Bah-Humbug: Targeting Children’s Identities During the Holiday Season

Bah Humbug

Two recent massive breaches appear to be targeting children’s identities—attacks on VTech and Hello Kitty. Stealing the identities of children is not only far more morally egregious than targeting adults, the crimes will likely not be uncovered for many years—no one expects their child’s identity to be stolen, and therefore do not monitor for such activity. It is usually detected when a child matures and seeks to secure credit for a student loan or first auto loan, only to find these credit facilities unavailable at a critical point in young adulthood.

Why children’s identities? Unlike adult identities that may or not be useful due to a certain percentage having low or mid-range credit scores, children’s identities have no history and usually register credit scores good enough to secure credit.

Hello Kitty

According to CSO Online, a database for sanriotown.com, the official online community for Hello Kitty and other Sanrio characters, has been discovered online by researcher Chris Vickery. The database houses 3.3 million accounts and has ties to a number of other Hello Kitty portals.

The records exposed include first and last names, birthday (encoded, but easily reversible Vickery said), gender, country of origin, email addresses, unsalted SHA-1 password hashes, password hint questions, their corresponding answers, and other data points that appear to be website related.

Vickery also noted that accounts registered through the fan portals of the following websites were also impacted by this leak: hellokitty.com; hellokitty.com.sg; hellokitty.com.my; hellokitty.in.th; and mymelody.com.

In addition to the primary sanriotown database, two additional backup servers containing mirrored data were also discovered. The earliest logged exposure of this data is November 22, 2015.

Researchers are actively seeking to get access to the data dump, which has not been made public as of publication.

 VTech:

According to ABC News, “the scope of the VTech cyberattack in November was global. The Hong Kong-based company said its customer database includes people in various countries: the United States, Canada, United Kingdom, Republic of Ireland, France, Germany, Spain, Belgium, the Netherlands, Denmark, Luxembourg, Hong Kong, China, Australia and New Zealand, in addition to various Latin American countries.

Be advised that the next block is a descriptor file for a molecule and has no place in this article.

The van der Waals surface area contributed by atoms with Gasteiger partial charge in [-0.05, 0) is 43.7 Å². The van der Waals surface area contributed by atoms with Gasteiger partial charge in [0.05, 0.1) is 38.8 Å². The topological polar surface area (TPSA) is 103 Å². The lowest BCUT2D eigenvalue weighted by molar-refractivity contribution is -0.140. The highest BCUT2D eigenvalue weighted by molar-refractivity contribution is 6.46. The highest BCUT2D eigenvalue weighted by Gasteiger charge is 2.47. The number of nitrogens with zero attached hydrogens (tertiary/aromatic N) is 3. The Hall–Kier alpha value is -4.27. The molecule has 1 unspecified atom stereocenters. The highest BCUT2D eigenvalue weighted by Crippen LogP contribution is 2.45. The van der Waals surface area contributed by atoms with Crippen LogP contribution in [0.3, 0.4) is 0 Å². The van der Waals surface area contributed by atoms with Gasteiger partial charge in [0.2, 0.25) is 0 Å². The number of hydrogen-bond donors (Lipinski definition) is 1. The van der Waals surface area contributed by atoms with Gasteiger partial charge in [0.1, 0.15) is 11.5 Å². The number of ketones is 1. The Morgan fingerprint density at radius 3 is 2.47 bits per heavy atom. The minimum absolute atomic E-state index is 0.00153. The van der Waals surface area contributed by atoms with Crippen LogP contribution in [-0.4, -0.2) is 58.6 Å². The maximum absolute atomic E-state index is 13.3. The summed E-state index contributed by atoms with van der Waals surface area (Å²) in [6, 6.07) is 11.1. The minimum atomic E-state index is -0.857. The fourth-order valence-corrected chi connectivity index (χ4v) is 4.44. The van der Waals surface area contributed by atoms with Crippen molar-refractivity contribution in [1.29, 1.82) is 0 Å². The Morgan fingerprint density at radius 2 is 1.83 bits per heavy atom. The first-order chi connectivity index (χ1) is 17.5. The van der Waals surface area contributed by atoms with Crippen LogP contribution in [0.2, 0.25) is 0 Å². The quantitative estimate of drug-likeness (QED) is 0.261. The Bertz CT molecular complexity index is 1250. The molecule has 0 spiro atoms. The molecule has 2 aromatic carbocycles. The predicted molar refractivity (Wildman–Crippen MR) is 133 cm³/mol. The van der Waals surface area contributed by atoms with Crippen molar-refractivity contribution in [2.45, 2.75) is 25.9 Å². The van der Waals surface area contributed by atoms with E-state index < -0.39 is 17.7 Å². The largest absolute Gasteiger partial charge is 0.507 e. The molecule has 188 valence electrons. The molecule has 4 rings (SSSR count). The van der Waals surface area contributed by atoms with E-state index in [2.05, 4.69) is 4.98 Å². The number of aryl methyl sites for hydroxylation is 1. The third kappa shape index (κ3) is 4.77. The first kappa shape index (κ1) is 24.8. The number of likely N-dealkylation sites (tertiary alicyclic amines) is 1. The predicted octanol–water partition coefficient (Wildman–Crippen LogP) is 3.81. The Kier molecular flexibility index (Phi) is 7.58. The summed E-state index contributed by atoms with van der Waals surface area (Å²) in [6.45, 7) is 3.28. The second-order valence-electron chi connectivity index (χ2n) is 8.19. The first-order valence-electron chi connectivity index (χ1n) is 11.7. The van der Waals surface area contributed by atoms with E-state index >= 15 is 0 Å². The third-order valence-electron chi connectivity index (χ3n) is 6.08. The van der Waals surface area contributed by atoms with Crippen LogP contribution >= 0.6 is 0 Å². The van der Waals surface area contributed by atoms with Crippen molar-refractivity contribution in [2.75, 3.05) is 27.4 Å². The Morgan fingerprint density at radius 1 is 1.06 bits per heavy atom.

VTech said 4,854,209 parent accounts and 6,368,509 related kid profiles were affected by the security breach, after its Learning Lodge store, a portal where customers can download educational content to their child-friendly VTech devices, had been accessed by an unauthorized party Nov. 14.

VTech's customer database includes "general user profile information," according to the company.

That includes a customer's name, email address, password, secret question and answer for retrieving a lost password, IP address, mailing address and download history. In addition, VTech says its “database also stores kids’ information including name, genders and birthdates.”

The information in both of these attacks is adequate to successfully steal the identities of millions and millions of children. Unlike credit card fraud, which is limited to enabling a fraudster to access your account, identity fraud enables a fraudster to take over the identity of an innocent person to open accounts or loans for an auto, home, wireless phone or credit card in the victim's name, and abuse that credit. It often results in massive, delinquent debt linked to the victim’s good name. It is a crime that is difficult to prosecute, and even more difficult for the victim to recover from.

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